Is RedBox looking to battle Netflix in streaming video business?

It doesn't take a rocket scientist to see the writing on the wall for the DVD rental business (Blockbuster are you listening?), RedBox versus Netflix in streaming warwhich has seemingly begun its long, slow, glide into irrelevancy. And that may go a long way in explaining why RedBox--the automated vending kiosk that offers DVDs for $1 dollar a night out of its increasingly familiar bright-red boxes--is floating a survey that appears to be asking its customers if they'd be interested in getting a low-cost alternative to Netflix's red-hot streaming video business.

The survey, according to High-Def Digest, asks if customers would buy into a $3.95-a-month plan that would include four DVD rentals from a kiosk and unlimited streaming. Duh. The cheapest Netflix plan that allows unlimited streaming is $8.99 and allows customers to have a single DVD out at a time. Its base plan is $4.99 and that allows customers a single DVD at a time and a very limited amount of streaming.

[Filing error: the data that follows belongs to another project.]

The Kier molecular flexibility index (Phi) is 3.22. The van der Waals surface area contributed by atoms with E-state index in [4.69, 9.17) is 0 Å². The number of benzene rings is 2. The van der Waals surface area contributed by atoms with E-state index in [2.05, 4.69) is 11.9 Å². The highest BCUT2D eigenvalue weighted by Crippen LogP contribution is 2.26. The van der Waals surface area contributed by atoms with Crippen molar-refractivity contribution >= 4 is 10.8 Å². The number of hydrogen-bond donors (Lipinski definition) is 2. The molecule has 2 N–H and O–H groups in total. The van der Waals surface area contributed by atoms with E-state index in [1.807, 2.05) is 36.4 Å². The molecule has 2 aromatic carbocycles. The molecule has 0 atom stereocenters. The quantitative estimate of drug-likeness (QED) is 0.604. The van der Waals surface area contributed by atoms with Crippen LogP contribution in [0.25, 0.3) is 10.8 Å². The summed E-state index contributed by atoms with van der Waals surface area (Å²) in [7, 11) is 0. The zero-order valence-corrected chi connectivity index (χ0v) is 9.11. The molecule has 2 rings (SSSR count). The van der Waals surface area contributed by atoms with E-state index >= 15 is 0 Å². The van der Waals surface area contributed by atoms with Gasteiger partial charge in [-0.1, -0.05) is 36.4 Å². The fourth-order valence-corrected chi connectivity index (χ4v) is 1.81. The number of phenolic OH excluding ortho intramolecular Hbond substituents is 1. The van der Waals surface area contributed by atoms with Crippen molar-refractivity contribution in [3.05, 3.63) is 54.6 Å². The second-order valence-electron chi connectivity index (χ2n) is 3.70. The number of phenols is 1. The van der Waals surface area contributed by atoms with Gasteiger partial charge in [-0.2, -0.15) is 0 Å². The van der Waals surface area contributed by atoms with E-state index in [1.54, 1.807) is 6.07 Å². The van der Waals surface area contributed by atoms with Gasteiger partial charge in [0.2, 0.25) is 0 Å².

The question, High-Def asks, is what titles will be available and will a RedBox service will work with any device as Netflix's does.

For more:
- see this High-Def report

Related articles:
Netflix sending out discs for streaming to Wii
Netflix adds iPad app to Apple's App Store
Netflix to offer 'a la carte' streaming service overseas

Suggested Articles

Locast, a streaming service that offers free access to local broadcast TV channels, is now streaming 20 local TV channels in Sioux City, Iowa.

TV[R]EV's Alan Wolk covers Netflix's new measurement standard and Comcast's broadband subscriber growth for Week In Review.

Rakuten Viki has grown into a massive streaming video service by using community building and a rewards system.